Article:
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Messages - MikeW

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Warwickshire / Re: Abraham Smyth
« on: Wednesday 31 August 22 21:47 BST (UK)  »
Thank You, CaroleW. and Milliepede......
    My request was a wild/remote hope/wondering if Abraham's Family had shown up somewhere in someone else's family research/records, possibly through their daughters' marriages.
    I have been through the Censuses, and found possible links to sons William and John, who moved to brass-foundry instead of nails.
     Abraham(1798-1877) and Bridget (1818-1891) were married in Ireland, April 1838, and son William was born 1839.    Possible dau. Bridget (1841-49) born in UK.     Abe & Br. seem to have lived in the "courts" around Digbeth from 1840s to their deaths.
    Re the name : NOT just being picky ~ both forms, Smith and Smyth, are used in Ireland, for historical reasons, and ours was/is Smyth...but of course anyone else hearing it writes 'Smith'.
      Thank you both.     Something may turn up.

 Thanks, Aghadowey ~ of course you're right ! I made a pig's ear of the third line, and realised it only after I had sent the post. Wonderful hindsight !   The reg. district HAD to be Downpatrick.

Warwickshire / Abraham Smyth
« on: Tuesday 30 August 22 22:15 BST (UK)  »
      Abraham and Bridget Digbeth, 1840 to 1890...
               Abraham was a Nailer.     Bridget a Screw-turner.
                     Five children.

           Anyone come across this couple and family in their own searches/relatives ?

          Any info appreciated.


              for lines 2,3,and4
  Can't make a guess at the Name, yet.

Irish Language / Re: an aimsir
« on: Thursday 25 November 21 15:36 GMT (UK)  »
 Garbh-shíon na gCuach....  " rough-weather (period) of the cuckoos"......literally ~     
    a bad spell that comes between Winter and Spring.

  ['S' at the beginning  a bit of   'Is'  (=It is) or the conjunction 'agus' (and)]   

Irish Language / Re: leac uaighe
« on: Tuesday 25 August 20 20:36 BST (UK)  »
Not a reply, but a correction by myself.   I used ' O'Looney ' as an English version/translation for the surname, without studying the top of the memorial !  More common in the north of Ireland as an English version of the old Irish name is ' O'Loan '. (Some Irish names have several versions, when it comes to translating/and historical use).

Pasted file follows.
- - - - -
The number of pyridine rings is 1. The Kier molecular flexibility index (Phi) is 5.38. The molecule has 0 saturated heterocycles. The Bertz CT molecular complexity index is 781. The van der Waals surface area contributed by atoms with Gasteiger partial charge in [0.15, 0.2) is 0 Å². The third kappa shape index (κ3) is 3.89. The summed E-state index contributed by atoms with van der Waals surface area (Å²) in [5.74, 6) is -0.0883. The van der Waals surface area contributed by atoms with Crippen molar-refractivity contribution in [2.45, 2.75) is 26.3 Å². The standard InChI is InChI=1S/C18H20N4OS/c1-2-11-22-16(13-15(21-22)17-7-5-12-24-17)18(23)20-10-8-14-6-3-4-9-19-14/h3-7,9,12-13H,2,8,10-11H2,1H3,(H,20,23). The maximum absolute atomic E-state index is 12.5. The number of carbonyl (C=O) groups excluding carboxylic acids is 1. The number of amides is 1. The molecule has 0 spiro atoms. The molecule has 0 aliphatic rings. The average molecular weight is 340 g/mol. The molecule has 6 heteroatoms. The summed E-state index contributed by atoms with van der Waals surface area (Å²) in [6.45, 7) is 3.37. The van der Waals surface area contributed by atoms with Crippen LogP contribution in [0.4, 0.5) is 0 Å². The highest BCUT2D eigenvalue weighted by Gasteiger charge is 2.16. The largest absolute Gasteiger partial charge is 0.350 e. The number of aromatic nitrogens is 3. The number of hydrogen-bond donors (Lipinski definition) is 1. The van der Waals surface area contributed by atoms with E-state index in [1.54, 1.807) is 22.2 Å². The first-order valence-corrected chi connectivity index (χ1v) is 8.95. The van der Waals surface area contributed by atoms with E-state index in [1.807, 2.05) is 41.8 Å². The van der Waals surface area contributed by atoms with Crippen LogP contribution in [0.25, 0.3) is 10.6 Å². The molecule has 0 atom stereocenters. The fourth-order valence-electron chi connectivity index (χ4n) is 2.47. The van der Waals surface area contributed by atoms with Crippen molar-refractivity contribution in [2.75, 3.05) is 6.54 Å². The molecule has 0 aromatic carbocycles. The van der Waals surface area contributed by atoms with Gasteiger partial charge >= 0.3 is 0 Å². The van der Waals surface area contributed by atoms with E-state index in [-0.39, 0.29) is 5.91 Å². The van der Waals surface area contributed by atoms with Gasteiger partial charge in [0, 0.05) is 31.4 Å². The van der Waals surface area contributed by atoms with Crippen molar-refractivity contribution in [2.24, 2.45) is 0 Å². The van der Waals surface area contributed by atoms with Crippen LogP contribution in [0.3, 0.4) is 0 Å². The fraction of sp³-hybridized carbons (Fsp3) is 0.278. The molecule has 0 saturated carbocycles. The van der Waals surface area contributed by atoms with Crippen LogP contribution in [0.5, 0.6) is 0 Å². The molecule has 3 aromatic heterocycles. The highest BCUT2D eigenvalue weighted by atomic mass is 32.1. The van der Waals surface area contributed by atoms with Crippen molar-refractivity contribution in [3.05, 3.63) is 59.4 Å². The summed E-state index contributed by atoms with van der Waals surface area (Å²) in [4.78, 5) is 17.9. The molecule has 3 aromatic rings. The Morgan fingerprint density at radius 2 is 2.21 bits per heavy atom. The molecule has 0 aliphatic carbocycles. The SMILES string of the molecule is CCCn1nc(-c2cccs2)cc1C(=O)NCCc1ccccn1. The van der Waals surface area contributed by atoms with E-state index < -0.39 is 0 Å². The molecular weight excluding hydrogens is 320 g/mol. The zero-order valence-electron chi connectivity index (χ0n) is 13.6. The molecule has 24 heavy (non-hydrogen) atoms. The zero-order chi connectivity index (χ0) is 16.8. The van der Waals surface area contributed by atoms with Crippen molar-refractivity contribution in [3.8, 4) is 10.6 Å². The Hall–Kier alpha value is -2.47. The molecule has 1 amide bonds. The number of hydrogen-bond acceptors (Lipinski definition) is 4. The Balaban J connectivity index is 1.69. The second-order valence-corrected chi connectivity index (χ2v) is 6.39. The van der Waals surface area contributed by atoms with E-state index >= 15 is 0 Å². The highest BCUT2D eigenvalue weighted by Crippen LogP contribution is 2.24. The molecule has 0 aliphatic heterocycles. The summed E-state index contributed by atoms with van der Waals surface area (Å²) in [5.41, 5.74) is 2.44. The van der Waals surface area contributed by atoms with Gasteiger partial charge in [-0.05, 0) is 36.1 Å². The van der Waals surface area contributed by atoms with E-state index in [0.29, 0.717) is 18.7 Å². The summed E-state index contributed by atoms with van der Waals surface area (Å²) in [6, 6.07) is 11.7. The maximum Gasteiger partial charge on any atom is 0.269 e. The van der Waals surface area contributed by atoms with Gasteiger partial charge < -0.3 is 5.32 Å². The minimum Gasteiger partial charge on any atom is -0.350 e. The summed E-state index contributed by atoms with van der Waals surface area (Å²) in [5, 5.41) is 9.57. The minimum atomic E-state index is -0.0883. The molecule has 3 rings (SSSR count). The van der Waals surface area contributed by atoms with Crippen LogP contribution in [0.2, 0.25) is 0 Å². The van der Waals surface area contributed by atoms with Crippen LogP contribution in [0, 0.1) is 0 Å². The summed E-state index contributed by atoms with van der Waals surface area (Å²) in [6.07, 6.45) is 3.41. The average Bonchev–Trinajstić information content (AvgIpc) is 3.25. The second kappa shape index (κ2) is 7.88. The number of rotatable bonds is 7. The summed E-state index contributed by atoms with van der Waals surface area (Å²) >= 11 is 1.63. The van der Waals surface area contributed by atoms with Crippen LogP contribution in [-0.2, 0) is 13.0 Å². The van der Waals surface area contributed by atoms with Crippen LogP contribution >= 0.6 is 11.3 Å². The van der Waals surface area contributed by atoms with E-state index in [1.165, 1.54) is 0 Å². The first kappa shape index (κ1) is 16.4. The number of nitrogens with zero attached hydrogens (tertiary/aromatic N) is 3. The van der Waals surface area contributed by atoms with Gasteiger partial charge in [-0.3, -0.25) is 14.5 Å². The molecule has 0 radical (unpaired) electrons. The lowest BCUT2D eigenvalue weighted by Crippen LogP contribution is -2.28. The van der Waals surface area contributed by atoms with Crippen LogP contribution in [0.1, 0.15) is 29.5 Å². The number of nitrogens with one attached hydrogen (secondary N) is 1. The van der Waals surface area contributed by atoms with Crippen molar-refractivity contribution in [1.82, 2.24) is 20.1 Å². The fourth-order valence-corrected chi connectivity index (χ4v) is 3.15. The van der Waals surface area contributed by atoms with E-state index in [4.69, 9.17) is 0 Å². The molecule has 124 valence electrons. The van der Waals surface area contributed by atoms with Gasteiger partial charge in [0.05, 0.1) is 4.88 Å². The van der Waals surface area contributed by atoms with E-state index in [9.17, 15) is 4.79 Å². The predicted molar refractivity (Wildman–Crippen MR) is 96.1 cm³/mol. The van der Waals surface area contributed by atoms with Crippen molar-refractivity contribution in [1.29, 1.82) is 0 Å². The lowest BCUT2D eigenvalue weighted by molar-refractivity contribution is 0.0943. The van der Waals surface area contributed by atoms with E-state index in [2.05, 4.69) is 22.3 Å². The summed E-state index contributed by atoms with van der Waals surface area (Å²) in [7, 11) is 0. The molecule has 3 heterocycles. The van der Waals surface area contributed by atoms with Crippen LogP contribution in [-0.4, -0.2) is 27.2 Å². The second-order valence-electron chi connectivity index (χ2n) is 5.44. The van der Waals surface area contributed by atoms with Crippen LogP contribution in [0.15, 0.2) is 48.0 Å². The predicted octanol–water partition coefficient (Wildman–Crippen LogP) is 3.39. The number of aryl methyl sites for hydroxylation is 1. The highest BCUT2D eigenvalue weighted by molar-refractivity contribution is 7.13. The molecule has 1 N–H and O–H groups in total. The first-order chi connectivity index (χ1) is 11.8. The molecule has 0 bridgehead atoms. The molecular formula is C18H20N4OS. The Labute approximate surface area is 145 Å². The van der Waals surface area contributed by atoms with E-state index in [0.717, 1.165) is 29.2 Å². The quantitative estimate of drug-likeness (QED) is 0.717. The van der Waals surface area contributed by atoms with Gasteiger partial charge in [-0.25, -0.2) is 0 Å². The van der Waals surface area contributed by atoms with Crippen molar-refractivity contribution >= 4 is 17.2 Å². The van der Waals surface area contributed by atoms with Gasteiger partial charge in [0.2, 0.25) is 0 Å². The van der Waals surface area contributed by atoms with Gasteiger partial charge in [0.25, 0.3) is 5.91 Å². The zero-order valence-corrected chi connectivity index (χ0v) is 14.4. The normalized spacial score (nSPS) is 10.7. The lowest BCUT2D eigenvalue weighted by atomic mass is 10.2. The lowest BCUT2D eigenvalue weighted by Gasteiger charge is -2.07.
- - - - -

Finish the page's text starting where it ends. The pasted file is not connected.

Irish Language / Re: leac uaighe
« on: Wednesday 22 July 20 03:47 BST (UK)  »
May the most Sacred Heart of Jesus have mercy on the soul of Henry [O'Looney] who died 2nd April 1901.... and Sybil Carey[Ní Chiardha]his wife who died on 26th March 1901....and on the soul of his son Henry junior [O'Looney] M.E., solicitor/lawyer [fear dlí] who died 27th July 1898.
And on the soul of Fr. Dónal [O'Looney] D.D., the oldest son, who died 15th November 1911,
who was a professor in Maynooth College for fifteen years.... and on the soul of Fr Cathal[Charles]
[O'Looney] S.P., who erected this tombstone, and who died 30th October 1935. 

Ireland / Re: Change of Terms at
« on: Friday 15 June 12 21:58 BST (UK)  »
Glad to see I'm not alone in avoiding/boycotting rootsireland/IFHF....A few years ago I joined on the strength of their advert, which then proclaimed(with bad English) that you could search umpteen millions of records "for free"....which was not true, because if you didn't make a purchase within a few hundred they would cut you off.
   They have copies of many (not all, by any means) records which CAN be found elsewhere ~ and nobody minds paying reasonable fees.
   Claiming their 'system' is "not-for-profit" does not alter the fact that it's another classic bit of rip-off Ireland.

Canada Lookup Requests Completed / Re: William Nelson Brown
« on: Monday 26 September 11 21:54 BST (UK)  »
Thanks, Deb ~ sending longer reply as a Personal Message.

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